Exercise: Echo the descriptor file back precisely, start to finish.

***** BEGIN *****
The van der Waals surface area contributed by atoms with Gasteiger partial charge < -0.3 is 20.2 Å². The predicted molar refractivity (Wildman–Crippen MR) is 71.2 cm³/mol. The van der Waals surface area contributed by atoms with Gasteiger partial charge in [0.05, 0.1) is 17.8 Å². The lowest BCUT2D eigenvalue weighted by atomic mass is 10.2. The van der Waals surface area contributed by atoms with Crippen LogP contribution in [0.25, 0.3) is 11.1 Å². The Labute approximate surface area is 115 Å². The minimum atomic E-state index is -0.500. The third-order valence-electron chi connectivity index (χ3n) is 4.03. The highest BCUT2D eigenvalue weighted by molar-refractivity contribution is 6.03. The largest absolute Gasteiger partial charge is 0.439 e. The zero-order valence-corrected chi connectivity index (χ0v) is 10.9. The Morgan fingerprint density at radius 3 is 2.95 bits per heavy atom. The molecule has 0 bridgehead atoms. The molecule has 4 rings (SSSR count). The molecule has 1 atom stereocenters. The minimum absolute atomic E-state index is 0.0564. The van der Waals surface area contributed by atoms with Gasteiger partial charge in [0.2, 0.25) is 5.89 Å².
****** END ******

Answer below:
The van der Waals surface area contributed by atoms with Gasteiger partial charge < -0.3 is 20.2 Å². The predicted molar refractivity (Wildman–Crippen MR) is 71.2 cm³/mol. The van der Waals surface area contributed by atoms with Gasteiger partial charge in [0.05, 0.1) is 17.8 Å². The lowest BCUT2D eigenvalue weighted by atomic mass is 10.2. The van der Waals surface area contributed by atoms with Crippen LogP contribution in [0.25, 0.3) is 11.1 Å². The Labute approximate surface area is 115 Å². The minimum atomic E-state index is -0.500. The third-order valence-electron chi connectivity index (χ3n) is 4.03. The highest BCUT2D eigenvalue weighted by molar-refractivity contribution is 6.03. The largest absolute Gasteiger partial charge is 0.439 e. The zero-order valence-corrected chi connectivity index (χ0v) is 10.9. The Morgan fingerprint density at radius 3 is 2.95 bits per heavy atom. The molecule has 0 bridgehead atoms. The molecule has 4 rings (SSSR count). The molecule has 1 atom stereocenters. The minimum absolute atomic E-state index is 0.0564. The van der Waals surface area contributed by atoms with Gasteiger partial charge in [0.2, 0.25) is 5.89 Å².